Quite frankly, as of now, solar on its own cannot replace existing energy sources at construction sites. However solar-based solutions exist that can reduce the carbon footprint at sites, albeit in a limited way.
Solar powered portacabins offer an easy-to-adopt solution at construction sites at affordable costs. Existing cabins may also be retrofitted with solar panels and batteries.
Solar high-mast lighting and solar street lamps may be adopted for ambient lighting.
Solar generator sets
Trailer-based solar generators offer convenient mobile solutions for moderate power requirements up to 25kW. Despite high upfront costs, operating costs are negligible, and payback is achieved in eight to ten years. These silent zero-emission devices are especially suitable for cities, such as Delhi, where construction activities have been temporarily banned in the past due to air pollution.
Solar pumps have been successfully used for irrigation purposes in the agriculture sector. These may be repurposed for water pumping applications at construction sites.
On-site, off-grid mobile PV installations
Mobile PV installations of up to 600kW have been deployed at construction sites around the world. These plants may be hybridized with diesel, offer sustainable energy, and can be purposed as storage yards for raw materials.
Solar from third parties
Contractors relying on grid power for their electricity requirement can opt for 100% renewable sources through the open access or RESCO model. This is where a third-party supplies power from its private solar farms to the construction site at tariffs comparable or even cheaper than prevailing grid tariffs.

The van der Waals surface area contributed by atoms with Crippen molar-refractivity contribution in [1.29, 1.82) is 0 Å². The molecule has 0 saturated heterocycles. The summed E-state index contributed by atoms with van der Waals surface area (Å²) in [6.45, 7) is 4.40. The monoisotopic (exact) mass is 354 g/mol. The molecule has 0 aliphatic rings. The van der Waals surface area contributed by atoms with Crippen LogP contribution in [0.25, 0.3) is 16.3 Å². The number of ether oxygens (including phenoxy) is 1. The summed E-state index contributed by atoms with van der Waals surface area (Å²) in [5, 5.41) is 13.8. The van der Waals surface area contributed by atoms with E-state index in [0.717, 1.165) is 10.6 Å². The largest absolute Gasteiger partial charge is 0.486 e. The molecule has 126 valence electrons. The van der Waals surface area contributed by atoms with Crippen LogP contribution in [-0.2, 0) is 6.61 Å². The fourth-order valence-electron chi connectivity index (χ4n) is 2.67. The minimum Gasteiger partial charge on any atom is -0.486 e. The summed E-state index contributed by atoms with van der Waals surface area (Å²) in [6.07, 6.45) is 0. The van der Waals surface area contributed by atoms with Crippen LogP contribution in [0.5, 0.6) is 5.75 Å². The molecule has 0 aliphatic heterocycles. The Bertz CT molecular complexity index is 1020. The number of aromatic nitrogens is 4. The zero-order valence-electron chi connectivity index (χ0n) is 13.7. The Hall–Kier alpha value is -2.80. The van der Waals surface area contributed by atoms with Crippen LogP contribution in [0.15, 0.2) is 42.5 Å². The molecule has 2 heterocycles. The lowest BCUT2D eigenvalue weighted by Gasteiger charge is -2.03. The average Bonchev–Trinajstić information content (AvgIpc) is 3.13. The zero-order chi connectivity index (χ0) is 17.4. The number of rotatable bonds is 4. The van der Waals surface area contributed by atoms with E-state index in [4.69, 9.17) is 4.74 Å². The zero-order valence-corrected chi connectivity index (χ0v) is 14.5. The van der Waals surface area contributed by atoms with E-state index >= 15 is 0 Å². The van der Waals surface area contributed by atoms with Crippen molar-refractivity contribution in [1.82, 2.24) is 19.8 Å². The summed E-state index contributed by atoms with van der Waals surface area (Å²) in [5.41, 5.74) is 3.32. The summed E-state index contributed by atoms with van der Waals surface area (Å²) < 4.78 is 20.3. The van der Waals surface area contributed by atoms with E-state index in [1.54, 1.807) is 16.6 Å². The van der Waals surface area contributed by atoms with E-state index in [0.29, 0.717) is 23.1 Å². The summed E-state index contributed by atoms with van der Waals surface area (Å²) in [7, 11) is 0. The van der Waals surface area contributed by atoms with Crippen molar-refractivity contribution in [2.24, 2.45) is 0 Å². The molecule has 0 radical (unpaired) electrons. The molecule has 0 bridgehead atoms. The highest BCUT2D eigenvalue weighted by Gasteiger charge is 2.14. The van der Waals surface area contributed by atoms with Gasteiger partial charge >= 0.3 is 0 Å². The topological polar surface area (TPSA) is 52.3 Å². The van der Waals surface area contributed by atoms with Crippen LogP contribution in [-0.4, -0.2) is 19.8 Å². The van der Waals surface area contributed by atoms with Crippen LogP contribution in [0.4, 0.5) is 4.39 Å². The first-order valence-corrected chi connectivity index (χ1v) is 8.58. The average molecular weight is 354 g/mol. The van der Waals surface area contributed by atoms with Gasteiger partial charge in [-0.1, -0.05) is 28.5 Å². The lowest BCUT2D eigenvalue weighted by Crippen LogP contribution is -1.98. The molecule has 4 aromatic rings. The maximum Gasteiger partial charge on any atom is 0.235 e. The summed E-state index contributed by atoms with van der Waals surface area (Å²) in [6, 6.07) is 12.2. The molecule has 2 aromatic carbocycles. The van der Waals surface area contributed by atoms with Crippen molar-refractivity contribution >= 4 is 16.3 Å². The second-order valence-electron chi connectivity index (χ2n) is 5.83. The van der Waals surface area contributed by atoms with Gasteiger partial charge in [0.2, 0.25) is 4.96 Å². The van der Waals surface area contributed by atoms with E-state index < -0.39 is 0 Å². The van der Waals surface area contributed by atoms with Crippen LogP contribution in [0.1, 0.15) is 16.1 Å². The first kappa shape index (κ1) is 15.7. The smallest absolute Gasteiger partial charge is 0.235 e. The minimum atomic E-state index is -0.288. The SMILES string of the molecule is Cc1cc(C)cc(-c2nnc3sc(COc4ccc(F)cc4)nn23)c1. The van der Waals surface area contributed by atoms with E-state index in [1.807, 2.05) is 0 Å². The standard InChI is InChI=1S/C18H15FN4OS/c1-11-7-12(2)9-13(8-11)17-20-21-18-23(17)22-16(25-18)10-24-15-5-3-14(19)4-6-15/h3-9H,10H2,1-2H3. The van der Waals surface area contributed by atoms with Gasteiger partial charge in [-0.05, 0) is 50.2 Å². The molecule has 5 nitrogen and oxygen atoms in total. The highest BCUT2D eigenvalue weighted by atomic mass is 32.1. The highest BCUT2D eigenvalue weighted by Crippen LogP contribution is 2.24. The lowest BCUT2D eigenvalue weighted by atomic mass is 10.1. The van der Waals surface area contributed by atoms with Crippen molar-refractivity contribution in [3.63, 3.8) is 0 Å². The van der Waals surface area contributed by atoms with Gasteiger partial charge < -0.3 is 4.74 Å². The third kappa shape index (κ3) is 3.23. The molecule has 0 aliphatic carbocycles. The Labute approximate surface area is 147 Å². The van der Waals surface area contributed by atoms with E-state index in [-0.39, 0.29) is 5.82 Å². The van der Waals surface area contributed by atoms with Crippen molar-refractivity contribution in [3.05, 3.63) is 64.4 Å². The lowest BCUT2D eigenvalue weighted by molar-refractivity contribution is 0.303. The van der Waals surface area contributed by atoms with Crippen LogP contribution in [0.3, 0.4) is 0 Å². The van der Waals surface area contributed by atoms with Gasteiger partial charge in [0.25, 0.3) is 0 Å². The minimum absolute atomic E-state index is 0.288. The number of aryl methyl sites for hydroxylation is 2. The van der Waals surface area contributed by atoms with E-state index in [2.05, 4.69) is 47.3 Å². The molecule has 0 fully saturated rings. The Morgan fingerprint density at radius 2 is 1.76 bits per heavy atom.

Electrification of construction equipment is the final frontier. The most energy-intensive operations at a construction site are carried out by heavy machinery driven by internal combustion engines. A McKinsey Insights research report indicates that battery-electric vehicle technologies may already be economically viable for several heavy machinery and equipment types and applications relative to conventional powertrains.
Major equipment manufacturers, such as Caterpillar, JCB, Volvo CE, Komatsu and Schwing Stetter have invested in battery-electric technologies. Electric versions of excavators, backhoes and dump trucks are already commercially available, while several others are in the prototyping stage. Adoption of battery-electric vehicles powered by renewable sources will lead to zero-carbon construction sites.
As well as reducing emissions, the total cost of ownership for many solar-based solutions is also favorable. The industry therefore needs to shed its myopic vision of short-term gains and strategically adopt these solutions before government regulation forces them to. As stakeholders increasingly demand lower emissions, construction contractors adopting decarbonisation measures will be able to differentiate themselves and gain competitive advantage in climate transition.